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Libertarian Party of Alabama v. Merrill

United States District Court, M.D. Alabama, Northern Division

August 28, 2019

LIBERTARIAN PARTY OF ALABAMA Plaintiff,
v.
JOHN HAROLD MERRILL, Secretary of State for the State of Alabama, Defendant.

          MEMORANDUM OPINION AND ORDER

          EMILY C. MARKS CHIEF UNITED STATES DISTRICT JUDGE

         The Libertarian Party of Alabama (“Libertarian Party”) filed a this action challenging the State of Alabama's policy of providing some political parties a free copy of the voter registration list while charging other parties a substantial fee. The Libertarian Party argues that this policy violates its Equal Protection Rights under the Fourteenth Amendment and the Free Speech Clause of the First Amendment.

         This case is before the Court on Defendant's Motion to Dismiss for failure to state a claim. (Doc. 5). For the reasons stated below, this motion is due to be denied.

         I. BACKGROUND [1]

         Pursuant to state law, Alabama maintains a computerized voter registration list that contains the name, address, voting location, and voting history of every legally registered voter in the state. Ala. Code § 17-4-33. Following every state and county election, each political party that satisfied the ballot access requirements is automatically provided a copy of the voter list free of charge and may later receive two additional electronic copies in the next calendar year. Id.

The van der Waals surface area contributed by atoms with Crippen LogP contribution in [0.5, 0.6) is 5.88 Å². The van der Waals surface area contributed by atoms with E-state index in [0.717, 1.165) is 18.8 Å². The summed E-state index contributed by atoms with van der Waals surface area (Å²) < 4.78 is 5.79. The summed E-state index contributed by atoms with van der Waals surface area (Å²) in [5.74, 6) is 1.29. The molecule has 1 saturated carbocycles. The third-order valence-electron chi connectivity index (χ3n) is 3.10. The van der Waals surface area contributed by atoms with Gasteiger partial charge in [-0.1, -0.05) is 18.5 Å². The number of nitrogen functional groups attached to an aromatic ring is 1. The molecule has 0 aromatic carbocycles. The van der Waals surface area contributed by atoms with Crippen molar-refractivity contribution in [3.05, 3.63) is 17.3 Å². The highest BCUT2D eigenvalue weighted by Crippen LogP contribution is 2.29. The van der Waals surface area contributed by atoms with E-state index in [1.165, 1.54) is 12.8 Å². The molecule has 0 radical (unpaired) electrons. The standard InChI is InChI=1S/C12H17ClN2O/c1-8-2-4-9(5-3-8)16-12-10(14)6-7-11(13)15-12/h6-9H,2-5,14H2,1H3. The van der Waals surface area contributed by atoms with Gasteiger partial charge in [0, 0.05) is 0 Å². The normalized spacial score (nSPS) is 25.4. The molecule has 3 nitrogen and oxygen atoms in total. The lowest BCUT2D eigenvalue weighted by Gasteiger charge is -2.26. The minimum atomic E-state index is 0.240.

A party may attain ballot access by either (1) performance or (2) petition. In the case of performance, a party may qualify if it achieved at least 20% of the entire vote cast for a state officer in the prior General Election. Ala. Code § 17-13-40. This qualification is only good for the next election, so a party must repeatedly get 20% of the vote for at least one state officer to qualify under § 17-13-40 for the next cycle. If a party does not secure 20% of the vote for a state official, it must file a petition by the date of the first primary election for the next election with signatures of at least 3% of the qualified voters who cast a ballot for the governor in the last election. Ala. Code § 17-6-22(a).

         In 2000, the Libertarian Party qualified for ballot access after it collected enough signatures to run a slate of candidates, with one statewide candidate receiving over 20% of the vote. By garnering 20% of the vote in a state-wide election, the Libertarian Party gained ballot access for the next election without a petition. The Libertarian Party then lost ballot access in 2002. The Libertarian Party continued to run candidates as independents through the less demanding process that resulted in the candidates not being identified as belonging to the Libertarian Party on the ballot.